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It is not generally known that the much-admired laburnum contains a
strong poison, and is therefore an exceedingly dangerous plant. All its
parts--blossoms, leaves, seeds, even the bark and the roots--are charged
with a poison named cytisin, which was discovered by Husemann and
Marms in 1864.

A small dose of juice infused under the skin is quite sufficient to kill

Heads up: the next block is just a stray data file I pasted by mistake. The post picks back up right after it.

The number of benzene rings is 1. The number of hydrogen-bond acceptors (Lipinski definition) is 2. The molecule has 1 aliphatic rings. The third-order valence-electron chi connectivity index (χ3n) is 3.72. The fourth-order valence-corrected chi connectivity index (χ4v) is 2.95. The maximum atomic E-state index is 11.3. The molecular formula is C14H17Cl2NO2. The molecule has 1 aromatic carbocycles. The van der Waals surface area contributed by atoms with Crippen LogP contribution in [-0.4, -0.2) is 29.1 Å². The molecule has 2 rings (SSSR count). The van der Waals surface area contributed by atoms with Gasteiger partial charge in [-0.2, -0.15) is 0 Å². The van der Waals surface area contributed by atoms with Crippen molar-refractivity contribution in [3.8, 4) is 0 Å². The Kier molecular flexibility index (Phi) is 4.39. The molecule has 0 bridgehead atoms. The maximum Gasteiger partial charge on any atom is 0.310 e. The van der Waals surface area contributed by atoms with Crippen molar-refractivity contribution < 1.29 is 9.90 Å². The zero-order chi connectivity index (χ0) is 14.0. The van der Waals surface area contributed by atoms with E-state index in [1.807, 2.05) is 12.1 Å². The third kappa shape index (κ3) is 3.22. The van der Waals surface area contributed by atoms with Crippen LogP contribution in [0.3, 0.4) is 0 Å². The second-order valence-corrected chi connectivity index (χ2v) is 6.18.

a cat or a dog. Children have died from eating the seeds, of which ten
or twelve were sufficient to cause death. The worst of it is that there
is no remedy, no antidote against this poison. How many cases have
happened before the danger was discovered is of course only a matter of
conjecture, as few would suspect the cause to come from the lovely plant
that so delights the eye.

It has, however, long been known to gamekeepers and others, and used by
them to destroy "vermin." When quite a boy I remember an old uncle of
mine telling me to beware of it even in gathering the blossom.

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